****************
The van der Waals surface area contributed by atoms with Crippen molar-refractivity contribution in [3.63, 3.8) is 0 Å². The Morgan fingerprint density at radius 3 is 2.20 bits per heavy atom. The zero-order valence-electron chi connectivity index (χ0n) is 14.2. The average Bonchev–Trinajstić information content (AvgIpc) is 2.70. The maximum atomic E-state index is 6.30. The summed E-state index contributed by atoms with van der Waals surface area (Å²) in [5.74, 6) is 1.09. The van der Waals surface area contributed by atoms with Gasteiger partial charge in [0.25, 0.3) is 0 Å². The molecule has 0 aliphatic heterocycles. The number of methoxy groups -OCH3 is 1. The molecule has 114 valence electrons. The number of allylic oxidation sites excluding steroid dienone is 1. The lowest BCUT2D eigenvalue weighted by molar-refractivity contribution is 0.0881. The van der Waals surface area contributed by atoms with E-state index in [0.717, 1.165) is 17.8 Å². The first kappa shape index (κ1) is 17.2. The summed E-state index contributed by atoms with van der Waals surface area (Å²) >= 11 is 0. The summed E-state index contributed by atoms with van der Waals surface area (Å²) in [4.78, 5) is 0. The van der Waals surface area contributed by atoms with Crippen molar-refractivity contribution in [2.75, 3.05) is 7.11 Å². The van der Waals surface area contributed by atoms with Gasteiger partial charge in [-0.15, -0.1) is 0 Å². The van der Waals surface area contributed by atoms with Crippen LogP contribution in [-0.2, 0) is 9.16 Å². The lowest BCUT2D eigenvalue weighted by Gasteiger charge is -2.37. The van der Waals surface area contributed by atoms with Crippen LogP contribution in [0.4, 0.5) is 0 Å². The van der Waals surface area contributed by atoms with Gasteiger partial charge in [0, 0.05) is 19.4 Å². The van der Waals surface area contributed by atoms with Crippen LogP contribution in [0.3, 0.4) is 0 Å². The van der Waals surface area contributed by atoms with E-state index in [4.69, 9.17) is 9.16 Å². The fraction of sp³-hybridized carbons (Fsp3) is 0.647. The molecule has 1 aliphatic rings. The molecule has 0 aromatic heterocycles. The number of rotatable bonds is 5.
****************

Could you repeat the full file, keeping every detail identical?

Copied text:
The van der Waals surface area contributed by atoms with Crippen molar-refractivity contribution in [3.63, 3.8) is 0 Å². The Morgan fingerprint density at radius 3 is 2.20 bits per heavy atom. The zero-order valence-electron chi connectivity index (χ0n) is 14.2. The average Bonchev–Trinajstić information content (AvgIpc) is 2.70. The maximum atomic E-state index is 6.30. The summed E-state index contributed by atoms with van der Waals surface area (Å²) in [5.74, 6) is 1.09. The van der Waals surface area contributed by atoms with Gasteiger partial charge in [0.25, 0.3) is 0 Å². The molecule has 0 aliphatic heterocycles. The number of methoxy groups -OCH3 is 1. The molecule has 114 valence electrons. The number of allylic oxidation sites excluding steroid dienone is 1. The lowest BCUT2D eigenvalue weighted by molar-refractivity contribution is 0.0881. The van der Waals surface area contributed by atoms with E-state index in [0.717, 1.165) is 17.8 Å². The first kappa shape index (κ1) is 17.2. The summed E-state index contributed by atoms with van der Waals surface area (Å²) >= 11 is 0. The summed E-state index contributed by atoms with van der Waals surface area (Å²) in [4.78, 5) is 0. The van der Waals surface area contributed by atoms with Crippen molar-refractivity contribution in [2.75, 3.05) is 7.11 Å². The van der Waals surface area contributed by atoms with Gasteiger partial charge in [-0.15, -0.1) is 0 Å². The van der Waals surface area contributed by atoms with Crippen LogP contribution in [-0.2, 0) is 9.16 Å². The lowest BCUT2D eigenvalue weighted by Gasteiger charge is -2.37. The van der Waals surface area contributed by atoms with Crippen LogP contribution in [0.4, 0.5) is 0 Å². The van der Waals surface area contributed by atoms with Gasteiger partial charge in [0, 0.05) is 19.4 Å². The van der Waals surface area contributed by atoms with Crippen LogP contribution in [0.3, 0.4) is 0 Å². The van der Waals surface area contributed by atoms with E-state index in [4.69, 9.17) is 9.16 Å². The fraction of sp³-hybridized carbons (Fsp3) is 0.647. The molecule has 1 aliphatic rings. The molecule has 0 aromatic heterocycles. The number of rotatable bonds is 5.